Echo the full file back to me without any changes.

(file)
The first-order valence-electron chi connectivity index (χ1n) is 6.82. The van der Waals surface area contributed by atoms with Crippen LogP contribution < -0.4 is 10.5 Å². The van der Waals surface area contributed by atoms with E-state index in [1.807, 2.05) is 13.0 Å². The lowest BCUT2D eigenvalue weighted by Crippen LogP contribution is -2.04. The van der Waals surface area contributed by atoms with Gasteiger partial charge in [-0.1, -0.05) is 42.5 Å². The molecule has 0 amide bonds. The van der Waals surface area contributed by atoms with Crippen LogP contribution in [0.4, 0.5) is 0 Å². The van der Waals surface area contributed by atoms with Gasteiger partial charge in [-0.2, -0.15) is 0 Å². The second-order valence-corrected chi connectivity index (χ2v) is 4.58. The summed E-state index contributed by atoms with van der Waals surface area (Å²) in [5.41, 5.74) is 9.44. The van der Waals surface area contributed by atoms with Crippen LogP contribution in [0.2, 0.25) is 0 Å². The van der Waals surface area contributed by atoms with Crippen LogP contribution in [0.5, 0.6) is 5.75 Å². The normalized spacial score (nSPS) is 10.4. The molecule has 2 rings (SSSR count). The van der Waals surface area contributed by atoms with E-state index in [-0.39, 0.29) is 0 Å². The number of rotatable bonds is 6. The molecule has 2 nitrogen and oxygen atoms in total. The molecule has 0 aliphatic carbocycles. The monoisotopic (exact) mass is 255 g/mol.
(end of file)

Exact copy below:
The first-order valence-electron chi connectivity index (χ1n) is 6.82. The van der Waals surface area contributed by atoms with Crippen LogP contribution < -0.4 is 10.5 Å². The van der Waals surface area contributed by atoms with E-state index in [1.807, 2.05) is 13.0 Å². The lowest BCUT2D eigenvalue weighted by Crippen LogP contribution is -2.04. The van der Waals surface area contributed by atoms with Gasteiger partial charge in [-0.1, -0.05) is 42.5 Å². The molecule has 0 amide bonds. The van der Waals surface area contributed by atoms with Crippen LogP contribution in [0.4, 0.5) is 0 Å². The van der Waals surface area contributed by atoms with Gasteiger partial charge in [-0.2, -0.15) is 0 Å². The second-order valence-corrected chi connectivity index (χ2v) is 4.58. The summed E-state index contributed by atoms with van der Waals surface area (Å²) in [5.41, 5.74) is 9.44. The van der Waals surface area contributed by atoms with Crippen LogP contribution in [0.2, 0.25) is 0 Å². The van der Waals surface area contributed by atoms with Crippen LogP contribution in [0.5, 0.6) is 5.75 Å². The normalized spacial score (nSPS) is 10.4. The molecule has 2 rings (SSSR count). The van der Waals surface area contributed by atoms with E-state index in [-0.39, 0.29) is 0 Å². The number of rotatable bonds is 6. The molecule has 2 nitrogen and oxygen atoms in total. The molecule has 0 aliphatic carbocycles. The monoisotopic (exact) mass is 255 g/mol.